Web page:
Blu-ray authors win big from HD DVD defeat
By Simon de Bruyn
Australia’s top Blu-ray DVD compression and authoring companies have been put in an enviable position, after the last of the major supporters of HD DVD, Toshiba, announced it will no longer develop, manufacture and market HD DVD players and recorders.
Grant Salinger, of Sydney based Motionlink, told Inside Film he had been working in both high definition formats for close to three years, with feature film distributors and production houses making up the majority of his clients.
‘We author the discs; get all the raw material and put it together. While this is a positive announcement for us, it clears the water for the whole industry now, and we all have one format we can develop without HD DVD muddying the waters,’ he said.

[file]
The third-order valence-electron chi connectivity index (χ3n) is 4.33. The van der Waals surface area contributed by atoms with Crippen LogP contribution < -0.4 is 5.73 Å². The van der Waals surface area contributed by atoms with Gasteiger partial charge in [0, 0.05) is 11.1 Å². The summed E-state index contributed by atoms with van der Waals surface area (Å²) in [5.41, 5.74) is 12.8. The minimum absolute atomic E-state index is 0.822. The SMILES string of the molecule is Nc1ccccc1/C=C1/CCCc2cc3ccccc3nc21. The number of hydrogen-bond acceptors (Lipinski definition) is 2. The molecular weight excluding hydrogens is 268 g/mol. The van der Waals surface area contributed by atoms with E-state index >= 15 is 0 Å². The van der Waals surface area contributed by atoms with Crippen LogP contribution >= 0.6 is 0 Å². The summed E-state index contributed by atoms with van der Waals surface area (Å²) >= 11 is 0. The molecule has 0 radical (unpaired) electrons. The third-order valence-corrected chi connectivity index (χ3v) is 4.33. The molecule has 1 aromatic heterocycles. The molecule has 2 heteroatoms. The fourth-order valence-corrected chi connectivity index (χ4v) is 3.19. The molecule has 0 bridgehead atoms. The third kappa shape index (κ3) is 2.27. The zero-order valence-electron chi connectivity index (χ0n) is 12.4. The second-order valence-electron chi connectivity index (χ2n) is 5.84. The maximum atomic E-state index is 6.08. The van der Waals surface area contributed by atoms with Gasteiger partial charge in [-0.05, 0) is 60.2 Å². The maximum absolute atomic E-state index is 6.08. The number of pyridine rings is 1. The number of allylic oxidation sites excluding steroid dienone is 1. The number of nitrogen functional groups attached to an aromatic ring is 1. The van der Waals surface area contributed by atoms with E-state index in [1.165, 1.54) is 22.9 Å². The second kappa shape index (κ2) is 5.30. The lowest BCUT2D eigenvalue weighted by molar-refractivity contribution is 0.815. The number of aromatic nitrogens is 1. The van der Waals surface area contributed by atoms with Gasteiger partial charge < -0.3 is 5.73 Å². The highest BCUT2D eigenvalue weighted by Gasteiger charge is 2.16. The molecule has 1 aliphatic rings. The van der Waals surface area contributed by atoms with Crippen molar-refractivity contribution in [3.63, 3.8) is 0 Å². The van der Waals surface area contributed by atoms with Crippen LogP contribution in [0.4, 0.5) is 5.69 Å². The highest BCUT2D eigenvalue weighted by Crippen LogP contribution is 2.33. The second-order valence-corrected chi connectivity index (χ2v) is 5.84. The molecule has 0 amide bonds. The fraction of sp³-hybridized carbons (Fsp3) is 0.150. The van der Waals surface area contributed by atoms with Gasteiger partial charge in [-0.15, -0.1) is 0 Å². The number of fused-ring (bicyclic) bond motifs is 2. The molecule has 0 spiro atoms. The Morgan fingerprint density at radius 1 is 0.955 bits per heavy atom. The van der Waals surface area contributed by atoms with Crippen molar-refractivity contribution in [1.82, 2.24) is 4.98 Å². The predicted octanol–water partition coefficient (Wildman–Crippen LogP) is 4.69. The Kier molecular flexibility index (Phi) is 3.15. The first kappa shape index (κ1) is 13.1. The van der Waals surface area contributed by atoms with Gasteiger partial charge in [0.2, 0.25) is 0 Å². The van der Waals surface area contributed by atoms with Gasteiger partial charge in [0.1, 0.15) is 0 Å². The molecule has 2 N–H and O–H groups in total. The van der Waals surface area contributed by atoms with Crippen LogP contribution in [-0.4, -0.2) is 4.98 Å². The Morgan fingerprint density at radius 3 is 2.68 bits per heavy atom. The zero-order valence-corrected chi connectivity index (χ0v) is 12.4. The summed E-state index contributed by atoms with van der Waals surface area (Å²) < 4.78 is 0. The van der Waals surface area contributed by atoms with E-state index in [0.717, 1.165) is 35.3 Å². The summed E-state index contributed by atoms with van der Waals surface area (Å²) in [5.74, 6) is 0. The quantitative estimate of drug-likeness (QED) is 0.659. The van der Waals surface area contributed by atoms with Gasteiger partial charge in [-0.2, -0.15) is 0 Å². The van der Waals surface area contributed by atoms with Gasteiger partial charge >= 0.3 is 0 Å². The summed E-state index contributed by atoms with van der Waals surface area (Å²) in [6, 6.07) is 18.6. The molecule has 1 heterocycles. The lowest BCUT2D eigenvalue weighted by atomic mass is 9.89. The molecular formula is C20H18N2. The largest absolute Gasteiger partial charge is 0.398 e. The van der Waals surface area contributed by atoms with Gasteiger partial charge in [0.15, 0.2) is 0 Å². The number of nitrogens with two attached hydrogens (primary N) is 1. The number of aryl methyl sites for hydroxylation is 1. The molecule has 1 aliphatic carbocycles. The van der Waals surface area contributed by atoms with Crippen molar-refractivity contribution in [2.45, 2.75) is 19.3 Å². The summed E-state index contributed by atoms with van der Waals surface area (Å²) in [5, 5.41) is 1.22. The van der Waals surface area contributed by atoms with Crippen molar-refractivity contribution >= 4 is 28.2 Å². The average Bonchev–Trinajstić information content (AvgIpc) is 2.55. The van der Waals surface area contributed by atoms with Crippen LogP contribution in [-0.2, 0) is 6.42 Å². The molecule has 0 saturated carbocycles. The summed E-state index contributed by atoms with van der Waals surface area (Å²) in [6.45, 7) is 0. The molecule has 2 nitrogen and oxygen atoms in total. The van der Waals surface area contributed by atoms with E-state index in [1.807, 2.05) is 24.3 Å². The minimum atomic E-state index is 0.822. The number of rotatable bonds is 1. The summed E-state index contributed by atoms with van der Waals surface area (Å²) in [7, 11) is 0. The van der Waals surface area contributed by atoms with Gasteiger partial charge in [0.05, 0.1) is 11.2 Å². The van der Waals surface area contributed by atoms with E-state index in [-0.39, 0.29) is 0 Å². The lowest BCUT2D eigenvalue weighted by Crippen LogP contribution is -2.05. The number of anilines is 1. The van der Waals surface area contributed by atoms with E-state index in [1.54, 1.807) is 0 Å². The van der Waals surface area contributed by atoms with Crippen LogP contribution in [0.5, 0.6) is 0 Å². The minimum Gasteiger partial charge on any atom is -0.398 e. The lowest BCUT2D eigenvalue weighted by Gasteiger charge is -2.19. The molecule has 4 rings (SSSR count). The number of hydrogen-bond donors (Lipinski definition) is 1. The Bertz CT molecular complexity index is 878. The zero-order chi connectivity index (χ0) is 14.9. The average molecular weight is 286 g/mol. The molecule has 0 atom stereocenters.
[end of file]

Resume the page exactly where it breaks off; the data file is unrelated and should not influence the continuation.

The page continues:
DVD Tech general manager Steve Marler said he had backed Blu-ray from the beginning, based on demand from the United States consumer market.
‘This bodes well for us. We never installed the HD DVD system but went with Sony instead. We backed Blu-ray as the winner from the word go,’ he said.
The announcement last night from Toshiba confirmed what many have suspected would happen since Warner Brothers pulled its support of HD DVD in January. All recent research had suggested that Blu-ray was already the market leader in Australia.
Toshiba however was reluctant to concede defeat, with Toshiba Australia general manager, Mark Whittard declaring that Blu-ray might become redundant as HD digital video downloads become more popular.